Primer: Know Your Rights and Obligations Under the BC Employment Standards Act

The BC Employment Standards Act, RSBC 1996 C 113 (the “Act”) is an important law which describes the rights and obligations of most employees and employers in British Columbia, yet many employers and employees do not know what the Act says or whether it applies to them. Below are some answers to common questions about the Act.

What types of employment does the Act cover?

Certain professions, such as law, architecture, and medicine, along with any employment in federally regulated fields such as banks, the federal government, and airlines, are exempt from the Act. Unionized employees may be partially exempt from the Act as well.

Does the minimum wage apply to everyone covered by the Act?

The minimum wage of $10.85/hour applies to most employees covered by the Act, but there are exceptions. In particular, those working as waiters, farm workers, resident caretakers, live-in home and support workers all have their own minimum wage.

How does an employee have to be paid?

An employee has to be paid at least twice monthly and in Canadian currency. If an employee is fired, their employer must pay all their wages owing within 48 hours of them being fired. If an employee quits, an employer has to pay all the employee’s wages owing in 6 days.

When does an employer have to pay for its employees’ work clothes?

The Act provides that “special clothing” must be provided and paid for by an employer. However, “special clothing” does not mean the same thing as a dress code. As a general rule, if an employer sets a dress code, but gives its employees freedom on how to meet that dress code (for example, by selecting any brand of clothing to meet a requirement that its employees wear white t-shirts to work), then it is unlikely to be categorized as “special clothing” under the Act, and the employer is not responsible for supplying or paying for it. If, on the other hand, the employer specifies that they must purchase a certain type of clothing from a particular store, then it is more likely that it is “special clothing” under the Act and an employer must pay for it.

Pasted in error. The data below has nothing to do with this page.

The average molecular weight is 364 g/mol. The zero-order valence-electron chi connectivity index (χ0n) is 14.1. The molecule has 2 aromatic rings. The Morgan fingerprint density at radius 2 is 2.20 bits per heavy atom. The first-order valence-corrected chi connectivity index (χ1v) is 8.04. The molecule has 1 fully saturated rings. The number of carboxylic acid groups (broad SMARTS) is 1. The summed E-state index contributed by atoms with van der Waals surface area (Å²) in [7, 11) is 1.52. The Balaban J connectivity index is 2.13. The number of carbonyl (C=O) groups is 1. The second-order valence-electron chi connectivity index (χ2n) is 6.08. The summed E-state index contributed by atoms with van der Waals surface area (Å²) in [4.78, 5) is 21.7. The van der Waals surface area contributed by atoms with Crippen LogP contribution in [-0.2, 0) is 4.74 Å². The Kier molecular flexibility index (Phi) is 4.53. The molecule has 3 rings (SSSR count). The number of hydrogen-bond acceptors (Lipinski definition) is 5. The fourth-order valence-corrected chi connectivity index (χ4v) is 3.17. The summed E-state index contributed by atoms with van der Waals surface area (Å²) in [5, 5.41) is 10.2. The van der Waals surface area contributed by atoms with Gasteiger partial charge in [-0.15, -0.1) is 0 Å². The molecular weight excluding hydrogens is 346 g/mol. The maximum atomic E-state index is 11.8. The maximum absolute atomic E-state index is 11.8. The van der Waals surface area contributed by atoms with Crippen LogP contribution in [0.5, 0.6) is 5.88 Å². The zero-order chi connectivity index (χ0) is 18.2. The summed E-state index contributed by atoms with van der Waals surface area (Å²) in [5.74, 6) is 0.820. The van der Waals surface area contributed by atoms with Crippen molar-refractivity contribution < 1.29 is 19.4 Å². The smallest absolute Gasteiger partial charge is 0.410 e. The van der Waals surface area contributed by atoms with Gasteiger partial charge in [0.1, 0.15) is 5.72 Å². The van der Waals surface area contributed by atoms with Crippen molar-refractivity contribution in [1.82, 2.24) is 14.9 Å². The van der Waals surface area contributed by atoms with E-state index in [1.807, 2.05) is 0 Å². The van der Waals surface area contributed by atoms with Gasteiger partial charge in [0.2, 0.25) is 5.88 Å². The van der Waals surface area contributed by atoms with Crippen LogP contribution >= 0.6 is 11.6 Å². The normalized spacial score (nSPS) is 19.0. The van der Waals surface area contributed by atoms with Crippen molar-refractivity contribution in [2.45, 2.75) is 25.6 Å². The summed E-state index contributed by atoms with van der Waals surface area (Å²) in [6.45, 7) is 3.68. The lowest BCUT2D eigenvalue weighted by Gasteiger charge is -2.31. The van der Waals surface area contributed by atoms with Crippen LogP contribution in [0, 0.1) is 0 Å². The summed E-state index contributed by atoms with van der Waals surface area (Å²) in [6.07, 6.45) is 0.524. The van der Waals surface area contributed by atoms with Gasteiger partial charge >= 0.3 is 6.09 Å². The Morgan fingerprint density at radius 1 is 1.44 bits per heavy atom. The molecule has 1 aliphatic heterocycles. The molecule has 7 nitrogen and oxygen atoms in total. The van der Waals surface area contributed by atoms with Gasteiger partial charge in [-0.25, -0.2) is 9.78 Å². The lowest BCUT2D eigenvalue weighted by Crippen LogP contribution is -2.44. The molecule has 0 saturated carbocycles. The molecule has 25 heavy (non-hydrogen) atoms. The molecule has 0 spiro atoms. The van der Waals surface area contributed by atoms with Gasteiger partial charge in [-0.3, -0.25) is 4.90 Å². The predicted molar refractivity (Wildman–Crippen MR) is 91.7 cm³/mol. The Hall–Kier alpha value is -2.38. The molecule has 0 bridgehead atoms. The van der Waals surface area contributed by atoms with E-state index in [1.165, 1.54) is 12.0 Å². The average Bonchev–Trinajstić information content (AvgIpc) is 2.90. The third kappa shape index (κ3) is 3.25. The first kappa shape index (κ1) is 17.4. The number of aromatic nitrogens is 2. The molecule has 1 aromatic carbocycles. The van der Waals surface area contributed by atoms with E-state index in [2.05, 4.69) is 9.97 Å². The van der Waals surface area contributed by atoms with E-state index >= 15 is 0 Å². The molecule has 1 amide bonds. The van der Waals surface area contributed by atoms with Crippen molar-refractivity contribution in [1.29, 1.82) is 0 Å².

What are the rules around canceling an employee’s scheduled shift?

If an employer cancels an employee’s shift, it must pay that employee a minimum of two hours’ work, regardless of whether they work or not, unless the reasons for the cancellation are beyond the employer’s control. If that employee was scheduled for eight hours work and their shift is canceled, they must pay their employee a minimum of four hours of work at a regular rate,

How often are employees entitled to take breaks?

Whenever an employee works for more than five consecutive hours, they are entitled to a meal break that lasts at least 30 minutes. If they work through that meal break, it is counted as time worked during their shift. Employees are not entitled to coffee breaks under the Act.

When are employees entitled to overtime?

A standard work day is eight hours, and a standard work week is 40 hours. If an employee works more than eight hours in a day, they are required to be paid 1.5 times their regular wage for that portion of their shift which is over eight hours, and if they work more than 12 hours in a day, they are required to be paid twice their regular wage for that portion of their shift over 12 hours. Similarly, If an employee works more than 40 hours per week, they are entitled to be paid 1.5 times their regular wage for those hours over 40 per week. If an employee has to work on a statutory holiday, they are given 1.5 times their regular wage for any hours worked up to 12 hours in that day, and double their regular wage for any time worked in excess of those 12 hours.

These are some of the common questions raised by this important law.